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History of Slave Revolts

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0 Hannah DalSoglio and Carson Shaw
Slave Revolts Hannah DalSoglio and Carson Shaw

1 History of Slave Revolts
200 plots and actual uprisings before the Civil War New York uprising Triggered more uprisings that were quickly squashed by punishment of slave owners Cato’s Conspiracy Hannah It is estimated that in the 17th century through the Civil War, there were over 200 plots, conspiracies, and actual uprisings by slaves. In colonial times, there were several revolts by slaves, beginning in the early 1700s. In 1712, houses on the edge of New York City were set on fire by about 25 armed African slaves. 9 white men were killed, and after it was all over, the 18 remaining, rebellious slaves were brutally executed for their revolt. This revolt set a pattern for more revolts to come later, but the chaos caused by these rebelling slaves was nothing compared to the punishments they got in result. Nonetheless, in 1739, an attempt to march to Spanish Florida for their freedom by about eighty slaves lead to a confrontation between armed white men and resulted in 44 slave deaths and about 21 deaths of white men. These two revolts built up fear in the minds of the colonial slave holders, so even some unconfirmed reports of impending slave revolts caused the death of many black as well as white people. It was in the 19th century that slave revolts really started to make a difference in America.

2 Gabriel’s Rebellion Blacksmith French, Quakers, and Methodists
August 30, 1800 Rebellion Failed Members were Executed South Passed laws to prevent slaves to be literate North Scrutiny on South Push for Liberty Carson

3 Denmark Vesey’s Conspiracy
May Charleston Vesey, a free black man, lead the conspiracy Following trial, Vesey and 35 others were hanged Caused more restrictive laws Vesey became a symbol and inspiration for abolitionists Hannah In May 1822, a plot was discovered for slaves to take over the city of Charleston in July. Leading the fray was Denmark Vesey, a free black man who had bought his freedom in Even though he was free, however, he had seen the horrors of slavery and the slave trade, and he wanted more than anything to free his people and abolish slavery. He was inspired by the successful conspiracy of slaves in Saint Domingue, Haiti, in 1791, having been naitively born there, and figured if they could do it there, he could do it in South Carolina. According to testimonies in the extensive trial that followed the discovery of the conspiracy, Vesey and a man named Monday Gell were trying to rally slaves and collect arms so that the group could take over the city. Word got out to slaves that were more loyal to their masters, and soon the plot was revealed. Even when he tried to push the date forward to mid-June, that date was quickly discovered as well, and the search began for Vesey and his followers. Following the lengthy trial, Vesey and 35 of his followers were sentenced to death by hanging, and 43 were deported. Because of this conspiracy, the slave-owning population of South Carolina quickly started to create laws that restricted the free movement of slaves and that did not allow even free black people into the ports for fear of starting up another rebellion. Vesey, however, stayed an inspiration to his people, including abolitionists such as John Brown, and because of this uprising, he was honored in the battle cry of the first black regiment to fight in the Civil War: “Remember Denmark Vesey of Charleston!”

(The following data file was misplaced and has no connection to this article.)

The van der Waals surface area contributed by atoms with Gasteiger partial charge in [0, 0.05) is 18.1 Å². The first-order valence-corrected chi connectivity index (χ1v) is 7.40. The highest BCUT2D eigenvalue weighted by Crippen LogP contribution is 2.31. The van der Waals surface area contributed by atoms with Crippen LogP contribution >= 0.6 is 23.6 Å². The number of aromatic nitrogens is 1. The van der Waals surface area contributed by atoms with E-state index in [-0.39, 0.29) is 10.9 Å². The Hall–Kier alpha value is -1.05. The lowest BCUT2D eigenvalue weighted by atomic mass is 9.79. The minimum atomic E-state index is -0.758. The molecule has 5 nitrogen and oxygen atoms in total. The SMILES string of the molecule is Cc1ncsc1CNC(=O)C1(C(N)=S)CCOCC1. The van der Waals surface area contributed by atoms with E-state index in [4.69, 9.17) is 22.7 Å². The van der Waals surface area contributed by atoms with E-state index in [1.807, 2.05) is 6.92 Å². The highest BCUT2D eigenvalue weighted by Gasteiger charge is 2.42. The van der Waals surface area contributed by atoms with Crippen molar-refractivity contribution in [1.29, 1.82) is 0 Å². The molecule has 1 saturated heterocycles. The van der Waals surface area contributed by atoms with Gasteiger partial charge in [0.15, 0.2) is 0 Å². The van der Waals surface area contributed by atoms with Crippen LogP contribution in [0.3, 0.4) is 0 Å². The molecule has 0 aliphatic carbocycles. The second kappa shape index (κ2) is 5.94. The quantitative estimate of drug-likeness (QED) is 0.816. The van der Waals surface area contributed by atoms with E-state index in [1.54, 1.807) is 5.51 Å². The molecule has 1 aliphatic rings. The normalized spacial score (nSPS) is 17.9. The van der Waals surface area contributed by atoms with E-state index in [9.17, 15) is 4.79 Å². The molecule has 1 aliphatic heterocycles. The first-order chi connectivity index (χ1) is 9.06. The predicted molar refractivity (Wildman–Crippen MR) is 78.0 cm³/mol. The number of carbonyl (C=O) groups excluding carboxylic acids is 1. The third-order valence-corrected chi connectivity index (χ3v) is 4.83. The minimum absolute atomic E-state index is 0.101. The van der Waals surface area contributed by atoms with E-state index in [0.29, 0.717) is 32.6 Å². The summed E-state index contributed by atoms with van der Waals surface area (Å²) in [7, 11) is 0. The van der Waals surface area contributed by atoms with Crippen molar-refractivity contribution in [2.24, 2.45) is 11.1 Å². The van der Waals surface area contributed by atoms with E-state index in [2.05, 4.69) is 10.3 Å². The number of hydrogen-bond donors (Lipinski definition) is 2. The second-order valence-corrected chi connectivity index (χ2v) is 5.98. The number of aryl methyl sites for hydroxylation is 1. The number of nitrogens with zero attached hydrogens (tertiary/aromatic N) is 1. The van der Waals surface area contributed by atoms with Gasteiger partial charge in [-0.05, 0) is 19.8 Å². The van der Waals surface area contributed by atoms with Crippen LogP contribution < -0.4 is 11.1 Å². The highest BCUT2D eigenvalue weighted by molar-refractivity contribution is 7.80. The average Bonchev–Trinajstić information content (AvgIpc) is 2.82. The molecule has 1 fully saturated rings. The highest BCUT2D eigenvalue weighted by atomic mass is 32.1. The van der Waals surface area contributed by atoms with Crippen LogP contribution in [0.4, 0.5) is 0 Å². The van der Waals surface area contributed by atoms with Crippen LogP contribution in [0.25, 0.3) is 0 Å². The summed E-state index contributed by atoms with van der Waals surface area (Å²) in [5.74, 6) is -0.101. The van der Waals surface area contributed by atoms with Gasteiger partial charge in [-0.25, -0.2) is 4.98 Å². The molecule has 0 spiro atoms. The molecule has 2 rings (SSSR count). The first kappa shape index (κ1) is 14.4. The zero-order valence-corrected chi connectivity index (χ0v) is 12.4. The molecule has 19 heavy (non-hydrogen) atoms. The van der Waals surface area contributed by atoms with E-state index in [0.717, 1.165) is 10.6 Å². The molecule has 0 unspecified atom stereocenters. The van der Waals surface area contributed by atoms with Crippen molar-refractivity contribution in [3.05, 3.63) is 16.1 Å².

4 Nat Turner’s Revolt One of the Largest Revolts Spiritual Leader
August 22, 1831 Met by White Militia South Tighten Slave Laws North Virginia Wanted Liberty for Slaves

5 Effect on the Civil War Both positive and negative effects
Rebellions inspired more revolts and other slaves to run away from their masters Resulted in harsher laws about returning runaways, limiting slaves leaving their masters, and not allowing slaves to be taught to read or write However more rebellion sparked more unrest leading up to the war Showed the North the level of anger the slaves had for the way they were being treated, which made them consider the idea more and more that slavery was far to harsh or even that it should be abolished. It also revealed the vulnerabilities of the South, which led to more extreme laws.

6 Works Cited "Court Proceedings and Testimony regarding the Denmark Vesey Rebellion Trial, 1822." Teaching American History in South Carolina Project, n.d. Web. 07 Sept (Primary Source) “Court Proceedings and Testimony Regarding the Vesey Rebellion,” June 1822-August 1822, 1-2. General Assembly. Governors' messages. S South Carolina Department of Archives and History, Columbia, South Carolina. Gale, Thomson. "Denmark Vesey ( )." The Christian Broadcasting Network. The Gale Group, n.d. Web. 07 Sept Staff. "Slave Rebellions." A&E Television Networks, Web. 04 Sept

7 Works Cited Holloway, Sarah. "Causes of the Civil War." HL History of the Americas. Renaissance High School. Renaissance High School, Meridian. 2 Sept Lecture. United States. National Park Service. "Slave Rebellions." National Parks Service. U.S. Department of the Interior, 06 Sept Web. 07 Sept "9.1 Nat Turner's Rebellion." Nat Turner's Rebellion. N.p., n.d. Web. 07 Sept "Gabriel's Conspiracy." Gabriel's Conspiracy. N.p., n.d. Web. 07 Sept "Gabriel's Rebellion: Another View of Virginia in 1800." Independence Hall Association, n.d. Web. 07 Sept

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